• Melissa: If you go into Dr. Strange’s Mirror Maze, be sure to walk back through the opposite way one time, or at least look back before taking in the X-Men artwork. The kaleidoscope effect of the artwork displayed is absolutely beautiful, and it’s something you can’t get the full effect of if you walk through only once.
  • Donna: The issue of Amazing Fantasy #15, from 1962—the first appearance of Spider-Man. I never get tired of that!


Comic book cover with images and text in case
Marvel Comics #1 from 1939

Three framed drawings with text and images on wall; additional text and images in lighted case below and to right
Original artwork for
The Incredible Hulk comic books.

Q: If you were to describe the exhibit to someone who is new to Marvel, how might you describe it?

  • Kate: I would describe the exhibit as an excellent one-hour overview to the franchise. When I first saw the exhibit at a previous venue, I was astounded by how much was covered. If someone is considering jumping into Marvel comics, movies, or shows, they can certainly find a hook in our exhibit that could lead to continuing interests.
  • Tim: It’s a wonderfully immersive way to both experience the character history of Marvel and to enjoy a tangible way of putting yourself into their world.
  • Melissa: I would describe it as an exhibit for everyone. Seriously, people who love the movies might be interested in seeing their favorite character’s costume up close, but don’t skip the original artwork. There are some very talented artists at Marvel, and I think the work within this exhibit, would be appealing to even those who have zero interest in comics.
  • Donna: It’s great if you have a Marvel fan as your tour guide but the exhibition nicely helps you understand the characters and the Marvel Universe without having to feel embarrassed in front of your friends or family!


Person looking toward intersection of two walls with images and text
“Become Iron Man” interactive.

Q: What should they not miss?

  • Kate: “Become Iron Man” is such a fun interactive because you get to pretend to wear one of his suits and practice shooting targets. It’s my favorite interactive in the exhibit.
  • Tim: Bring a camera! You will want to capture and preserve the memories you create!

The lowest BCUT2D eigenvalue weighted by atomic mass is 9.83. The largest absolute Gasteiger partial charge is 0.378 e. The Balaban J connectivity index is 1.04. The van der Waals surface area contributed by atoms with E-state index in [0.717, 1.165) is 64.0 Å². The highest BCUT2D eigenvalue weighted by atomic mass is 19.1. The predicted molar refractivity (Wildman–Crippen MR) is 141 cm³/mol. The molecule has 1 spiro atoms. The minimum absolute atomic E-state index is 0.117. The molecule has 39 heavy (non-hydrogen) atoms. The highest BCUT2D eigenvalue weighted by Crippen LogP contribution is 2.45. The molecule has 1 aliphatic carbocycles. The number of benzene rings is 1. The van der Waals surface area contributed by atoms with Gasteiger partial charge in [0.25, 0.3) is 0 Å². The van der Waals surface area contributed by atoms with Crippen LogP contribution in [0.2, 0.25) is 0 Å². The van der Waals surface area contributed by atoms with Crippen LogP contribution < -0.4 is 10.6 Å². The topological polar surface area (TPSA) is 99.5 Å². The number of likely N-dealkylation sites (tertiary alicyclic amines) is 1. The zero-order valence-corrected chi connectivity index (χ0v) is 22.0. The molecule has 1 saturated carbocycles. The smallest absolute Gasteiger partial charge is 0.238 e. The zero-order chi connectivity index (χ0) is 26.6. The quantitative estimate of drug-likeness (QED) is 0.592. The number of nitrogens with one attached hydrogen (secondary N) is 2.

• Melissa: Do NOT miss the Ant Man and Wasp area of the exhibit located just behind Spiderman. You won’t regret it. Its whimsical, and quirky—and I love it. If it wasn’t for the cool kaleidoscope feature of Dr. Strange’s Mirror Dimension, it would be my favorite part of the exhibit.


Three mannequins in costumes in case with text panel to left
Costumes from the Black Panther film.

Q: Is there anything else you would like to add?

  • Kate: Marvel has such a long history that one of the best parts of hosting the exhibit is the intergenerational relationships that it nurtures. I love seeing two or three generations of Marvel fans walk through together, swapping stories of different plot points from stories about the same character over the decades.
  • Tim: Marvel is one of the best exhibits we have hosted in the Gallery. It is colorful, informative, and fun for all ages. I can’t remember another exhibit we have hosted that was as much pure kick-in-the-pants fun. To sum the exhibit up in one word, let me quote Marvel legend Stan Lee—“Excelsior!”
  • Melissa: This year has been such a difficult one for everyone. Sometimes it’s nice to escape the reality for a minute and get distracted by something fun. The Marvel exhibit does just that. Even if you aren’t a fan of Marvel, just walking through and seeing the excitement it brings to so many, might be a little—dare I say it—contagious—in a good way!


So…there you have it! Thanks, Kate, Tim, and Melissa! We hope this little fan exchange has whetted your appetite to see—or return to see—the Marvel: Universe of Super Heroes exhibition before it closes at the end of January 2021. And no doubt you have—or will have—stories of your own to tell!


Donna R. Braden is Senior Curator and Curator of Public Life at The Henry Ford. Check out these links for her previous blogposts related to comic books:Hooked on Comic Books,” “Comic Books Under Attack,” and “Battle of the Superheroes.” All photographs courtesy of Caroline Braden.

#Behind The Scenes @ The Henry Ford, popular culture, events, by Donna R. Braden, Henry Ford Museum, comic books